Infiltration Systems

• Wetting and Infiltration of Porous Tungsten and Molybdenum by Liquid Gallium, A.V. Ivanov, T.S. Ivanova, L.I. Kostenetskaya, Y.I. Smirnov, and M.M. Churakov, Sov. Powder Metall. Met. Ceram., Vol 23 (No. 56-58), 1984. Electrical contacts with a solid skeleton of tungsten or molybdenum have been produced by liquid gallium infiltration. Specimens are compacted under a pressure of 390 MPa and sintered for 2 h in hydrogen at 1400 and 1200 °C, respectively, with resulting porosities of 38 and 44%. Wetting experiments are carried out in helium, hydrogen, or vacuum. An intermetallic compound and sintered moldybdenum layers that formed at 600 °C prevented gallium infiltration.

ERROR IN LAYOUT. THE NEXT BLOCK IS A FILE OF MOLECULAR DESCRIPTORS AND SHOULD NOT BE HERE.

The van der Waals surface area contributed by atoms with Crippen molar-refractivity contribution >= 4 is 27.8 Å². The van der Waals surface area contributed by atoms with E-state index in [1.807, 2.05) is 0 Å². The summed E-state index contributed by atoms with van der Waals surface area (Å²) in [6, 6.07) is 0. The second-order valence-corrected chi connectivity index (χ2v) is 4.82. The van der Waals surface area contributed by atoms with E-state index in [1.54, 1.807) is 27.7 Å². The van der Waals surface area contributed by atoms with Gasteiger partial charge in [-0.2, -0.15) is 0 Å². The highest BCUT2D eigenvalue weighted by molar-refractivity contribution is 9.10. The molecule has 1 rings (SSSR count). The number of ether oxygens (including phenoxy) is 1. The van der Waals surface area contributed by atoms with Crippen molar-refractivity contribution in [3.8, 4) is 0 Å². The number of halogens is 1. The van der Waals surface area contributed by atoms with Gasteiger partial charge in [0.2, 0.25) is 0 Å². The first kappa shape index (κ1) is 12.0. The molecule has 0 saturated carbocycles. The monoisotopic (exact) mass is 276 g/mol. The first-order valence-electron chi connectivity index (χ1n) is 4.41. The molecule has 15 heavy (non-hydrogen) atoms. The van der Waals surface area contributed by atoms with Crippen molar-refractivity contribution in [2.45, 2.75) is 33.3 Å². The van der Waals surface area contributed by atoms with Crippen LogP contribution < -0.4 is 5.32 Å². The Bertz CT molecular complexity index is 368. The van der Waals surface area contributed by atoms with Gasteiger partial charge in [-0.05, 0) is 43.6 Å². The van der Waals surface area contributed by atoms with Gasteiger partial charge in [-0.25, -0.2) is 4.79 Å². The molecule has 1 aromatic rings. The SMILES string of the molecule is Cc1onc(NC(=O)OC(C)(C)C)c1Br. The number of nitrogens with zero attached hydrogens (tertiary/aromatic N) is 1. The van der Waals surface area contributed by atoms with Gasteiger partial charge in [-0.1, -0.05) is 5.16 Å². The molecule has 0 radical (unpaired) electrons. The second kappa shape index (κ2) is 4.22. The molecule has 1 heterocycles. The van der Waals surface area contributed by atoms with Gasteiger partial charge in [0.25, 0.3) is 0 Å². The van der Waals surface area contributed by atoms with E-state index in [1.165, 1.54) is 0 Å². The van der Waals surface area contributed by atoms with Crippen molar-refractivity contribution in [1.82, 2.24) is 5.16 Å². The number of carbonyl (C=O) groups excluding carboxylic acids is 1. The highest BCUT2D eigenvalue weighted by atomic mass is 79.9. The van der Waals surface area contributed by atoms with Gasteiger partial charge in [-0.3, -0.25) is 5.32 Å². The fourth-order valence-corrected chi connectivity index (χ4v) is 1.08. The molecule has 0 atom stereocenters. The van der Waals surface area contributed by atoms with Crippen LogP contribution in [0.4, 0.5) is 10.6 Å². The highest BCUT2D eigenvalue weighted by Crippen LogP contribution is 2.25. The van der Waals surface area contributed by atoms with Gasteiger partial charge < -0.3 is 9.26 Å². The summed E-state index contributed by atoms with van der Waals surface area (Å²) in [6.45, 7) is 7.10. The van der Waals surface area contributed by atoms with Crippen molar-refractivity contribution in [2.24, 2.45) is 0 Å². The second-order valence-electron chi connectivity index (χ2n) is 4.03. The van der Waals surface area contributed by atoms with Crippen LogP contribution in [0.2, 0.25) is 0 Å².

• Kinetic Laws for Infiltration of Porous Titanium by Lead and Indium Melts, A.A. Kurilko, G.A. Kurshev, V.A. Rudyuk, and Y.V. Naidich, Sov. Powder Metall. Met. Ceram., Vol 23, 1984, p 686-689. This process is similar to active soldering of nonmetallic oxide materials. A molten solder (e.g., tin, lead, or indium) infiltrates and spreads over its surface. The work is aimed at studying the kinetics of infiltration of titanium powders by two metallic melts: indium and lead.

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